Perhaps you are sensing a shift in social norms undermining parental rights and the sanctity of the family. Bradbury foresaw a push for government-funded pre-school. Captain Beatty explains, “The home environment can undo a lot you try to do at school. That’s why we’ve lowered the kindergarten age year after year until now we’re almost snatching them from the cradle.”

Bradbury also anticipated today’s justification of looting. Some claim that rioters are merely damaging property, not people. Before he began to see the evil he was part of, Montag eased his conscience with this similar line of thinking: “You weren’t hurting anyone, you were hurting only things! And since things really couldn’t be hurt, since things felt nothing, and things don’t scream or whimper.”

Warning his readers of policies shaped by the majority, Bradbury writes, “The most dangerous enemy of truth and freedom, the solid unmoving cattle of the majority. Oh, God, the terrible tyranny of the majority.” Today, politicians claim the right to destroy freedom when they get a majority vote of the people. This dangerous reasoning is antithetical to the founding principles of this country. 

We can take a lesson from Bradbury’s character Professor Faber, who recognized the consequences of his own self-censorship: “I saw the way things were going, a long time back. I said nothing. I’m one of the innocents who could have spoken up and out when no one would listen to the `guilty,’ but I did not speak and thus became guilty myself.”  

How ironic that today, claiming they are “woke,” progressives clamor for tyranny and censorship. In Bradbury’s world the “woke” saw through the lies of tyranny and censorship. Bradbury would exhort us to avoid expediency and speak out to prevent the worst.

In his novel, Bradbury didn’t take a deep dive into the psychology of saying nothing. My recent essay on mask mandates by businesses provoked a strong response. Many were sympathetic to my point that businesses respond to consumer demand. Yet, some believe that business policy is being shaped by a small but frightened and very vocal minority who complain loudly to managers about customers not wearing a mask. 

Going against the vocal herd takes courage. In his book The Heart Aroused, poet David Whyte, who works with businesses on organizational change issues, shares a universal story: 

“A man I know finds himself in a meeting room at the very edge of speech; he is approaching his moment of reckoning, he is looking for support from his fellow executives around the table … the CEO is pacing up and down on the slate gray carpet. He has asked, in no uncertain terms, for their opinion of the plan he wants to put through. ‘I want to know what you all think about this,’ he demands, ‘on a scale of one to ten.'”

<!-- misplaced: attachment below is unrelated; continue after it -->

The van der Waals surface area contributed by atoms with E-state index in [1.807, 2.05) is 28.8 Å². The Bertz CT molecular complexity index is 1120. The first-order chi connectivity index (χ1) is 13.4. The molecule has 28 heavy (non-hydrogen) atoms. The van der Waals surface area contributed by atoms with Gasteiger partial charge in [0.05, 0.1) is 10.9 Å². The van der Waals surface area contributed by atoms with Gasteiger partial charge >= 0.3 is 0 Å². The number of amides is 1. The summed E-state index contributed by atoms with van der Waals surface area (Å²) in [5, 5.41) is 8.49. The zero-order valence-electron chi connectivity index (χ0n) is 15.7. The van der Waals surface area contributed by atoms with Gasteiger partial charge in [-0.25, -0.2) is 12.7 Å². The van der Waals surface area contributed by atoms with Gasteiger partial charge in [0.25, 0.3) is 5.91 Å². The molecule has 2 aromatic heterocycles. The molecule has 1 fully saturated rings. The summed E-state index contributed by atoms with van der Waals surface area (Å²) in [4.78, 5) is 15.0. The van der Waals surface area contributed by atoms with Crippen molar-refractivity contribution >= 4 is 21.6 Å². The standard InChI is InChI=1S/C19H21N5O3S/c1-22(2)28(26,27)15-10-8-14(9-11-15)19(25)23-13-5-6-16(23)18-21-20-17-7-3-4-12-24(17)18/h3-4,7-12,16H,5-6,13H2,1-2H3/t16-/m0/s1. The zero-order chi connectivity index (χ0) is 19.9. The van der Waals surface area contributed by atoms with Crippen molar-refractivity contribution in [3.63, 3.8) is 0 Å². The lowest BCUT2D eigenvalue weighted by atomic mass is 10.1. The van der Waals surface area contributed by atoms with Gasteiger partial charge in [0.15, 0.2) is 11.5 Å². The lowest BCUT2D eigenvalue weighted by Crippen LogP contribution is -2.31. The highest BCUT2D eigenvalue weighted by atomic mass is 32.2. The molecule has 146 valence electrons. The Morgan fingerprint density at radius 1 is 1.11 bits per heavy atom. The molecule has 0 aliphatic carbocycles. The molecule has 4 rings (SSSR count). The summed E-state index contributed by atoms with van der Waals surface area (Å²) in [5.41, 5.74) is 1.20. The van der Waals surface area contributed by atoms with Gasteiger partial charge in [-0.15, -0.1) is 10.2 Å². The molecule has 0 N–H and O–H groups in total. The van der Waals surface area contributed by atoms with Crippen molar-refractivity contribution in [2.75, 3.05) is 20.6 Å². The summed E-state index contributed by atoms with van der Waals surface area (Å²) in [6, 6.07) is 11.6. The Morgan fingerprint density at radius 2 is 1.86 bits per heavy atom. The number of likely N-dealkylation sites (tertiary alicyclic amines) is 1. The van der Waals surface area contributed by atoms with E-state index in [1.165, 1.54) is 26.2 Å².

Whyte explains the CEO made it plain he wanted to hear “ten.” Whyte’s friend thinks the plan is terrible, and rumors are that other executives feel the same. As the CEO goes around the room, Whyte’s friend hears his colleague, one by one, say “ten.” When it is his turn, “against everything he believes, (Whyte’s friend) hears a mouselike, faraway voice, his own, saying ‘ten.'”

According to Elisabeth Noelle-Neumann’s theory of the spiral of silence, “our willingness to express an opinion is a direct result of how popular or unpopular we perceive it to be.” When we believe our belief is popular, we will make a point of signaling that we are part of the herd. Like Whyte’s friend, we will avoid expressing our point of view when we sense it will be unpopular.

If you think the public is empowered by social media to express unpopular views, you would be mistaken. As in Fahrenheit 451, people censor themselves first, even before Facebook and Twitter add their own censorship. 

In 2014, the Pew Research Center surveyed the public about their willingness to freely express their views about the 2013 Edward Snowden revelations. The survey revealed that “people were less willing to discuss the Snowden-NSA story on social media than they were in person.” Social media was not an outlet for those concerned about expressing an unpopular view. 

Consistent with the “spiral of silence” theory and compatible with Bradbury’s dystopian future, no matter what the setting, people are reluctant to share an unpopular view. A 2020 Cato survey found 62% “of Americans say the political climate these days prevents them from saying things they believe because others might find them offensive.”

Today, how many say nothing to their neighbors and colleagues about Covid-19 policies for fear of being accused of not valuing human lives? In Fahrenheit 451, silence helped pave the way for the public’s embrace of tyranny. In 2020, Fahrenheit 451 is far more than a chilling, cautionary tale. To reverse the spiral of silence we must make space for candid conversations by thoughtfully considering alternative viewpoints.

Barry Brownstein

Barry Brownstein

Barry Brownstein is professor emeritus of economics and leadership at the University of Baltimore.

He is the author of The Inner-Work of Leadership, and his essays have appeared in publications such as the Foundation for Economic Education and Intellectual Takeout.